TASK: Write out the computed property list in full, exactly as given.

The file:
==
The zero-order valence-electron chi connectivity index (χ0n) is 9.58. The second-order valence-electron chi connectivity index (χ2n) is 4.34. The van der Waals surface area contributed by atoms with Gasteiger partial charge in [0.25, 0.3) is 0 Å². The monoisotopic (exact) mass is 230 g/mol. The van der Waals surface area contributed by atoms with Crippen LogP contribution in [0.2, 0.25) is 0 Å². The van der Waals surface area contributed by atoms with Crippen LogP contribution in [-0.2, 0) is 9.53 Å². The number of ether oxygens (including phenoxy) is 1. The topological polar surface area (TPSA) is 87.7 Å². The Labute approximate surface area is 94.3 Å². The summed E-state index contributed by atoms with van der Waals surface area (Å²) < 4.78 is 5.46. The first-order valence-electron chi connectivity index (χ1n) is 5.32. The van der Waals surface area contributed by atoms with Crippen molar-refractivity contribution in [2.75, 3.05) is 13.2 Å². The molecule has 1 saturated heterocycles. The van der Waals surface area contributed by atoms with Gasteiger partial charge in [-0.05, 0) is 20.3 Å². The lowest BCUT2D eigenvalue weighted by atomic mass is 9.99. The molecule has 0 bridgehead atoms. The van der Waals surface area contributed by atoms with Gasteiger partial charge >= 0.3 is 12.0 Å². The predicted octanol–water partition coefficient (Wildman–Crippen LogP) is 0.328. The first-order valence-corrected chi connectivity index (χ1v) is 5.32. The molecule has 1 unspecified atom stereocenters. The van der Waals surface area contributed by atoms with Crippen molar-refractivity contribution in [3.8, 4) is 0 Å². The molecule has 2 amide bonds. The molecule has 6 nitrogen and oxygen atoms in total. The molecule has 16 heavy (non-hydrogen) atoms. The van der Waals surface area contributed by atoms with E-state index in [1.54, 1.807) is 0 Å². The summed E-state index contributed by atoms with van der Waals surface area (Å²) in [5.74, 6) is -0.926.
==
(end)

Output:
The zero-order valence-electron chi connectivity index (χ0n) is 9.58. The second-order valence-electron chi connectivity index (χ2n) is 4.34. The van der Waals surface area contributed by atoms with Gasteiger partial charge in [0.25, 0.3) is 0 Å². The monoisotopic (exact) mass is 230 g/mol. The van der Waals surface area contributed by atoms with Crippen LogP contribution in [0.2, 0.25) is 0 Å². The van der Waals surface area contributed by atoms with Crippen LogP contribution in [-0.2, 0) is 9.53 Å². The number of ether oxygens (including phenoxy) is 1. The topological polar surface area (TPSA) is 87.7 Å². The Labute approximate surface area is 94.3 Å². The summed E-state index contributed by atoms with van der Waals surface area (Å²) < 4.78 is 5.46. The first-order valence-electron chi connectivity index (χ1n) is 5.32. The van der Waals surface area contributed by atoms with Crippen molar-refractivity contribution in [2.75, 3.05) is 13.2 Å². The molecule has 1 saturated heterocycles. The van der Waals surface area contributed by atoms with Gasteiger partial charge in [-0.05, 0) is 20.3 Å². The lowest BCUT2D eigenvalue weighted by atomic mass is 9.99. The molecule has 0 bridgehead atoms. The van der Waals surface area contributed by atoms with Gasteiger partial charge >= 0.3 is 12.0 Å². The predicted octanol–water partition coefficient (Wildman–Crippen LogP) is 0.328. The first-order valence-corrected chi connectivity index (χ1v) is 5.32. The molecule has 1 unspecified atom stereocenters. The van der Waals surface area contributed by atoms with Crippen molar-refractivity contribution in [3.8, 4) is 0 Å². The molecule has 2 amide bonds. The molecule has 6 nitrogen and oxygen atoms in total. The molecule has 16 heavy (non-hydrogen) atoms. The van der Waals surface area contributed by atoms with E-state index in [1.54, 1.807) is 0 Å². The summed E-state index contributed by atoms with van der Waals surface area (Å²) in [5.74, 6) is -0.926.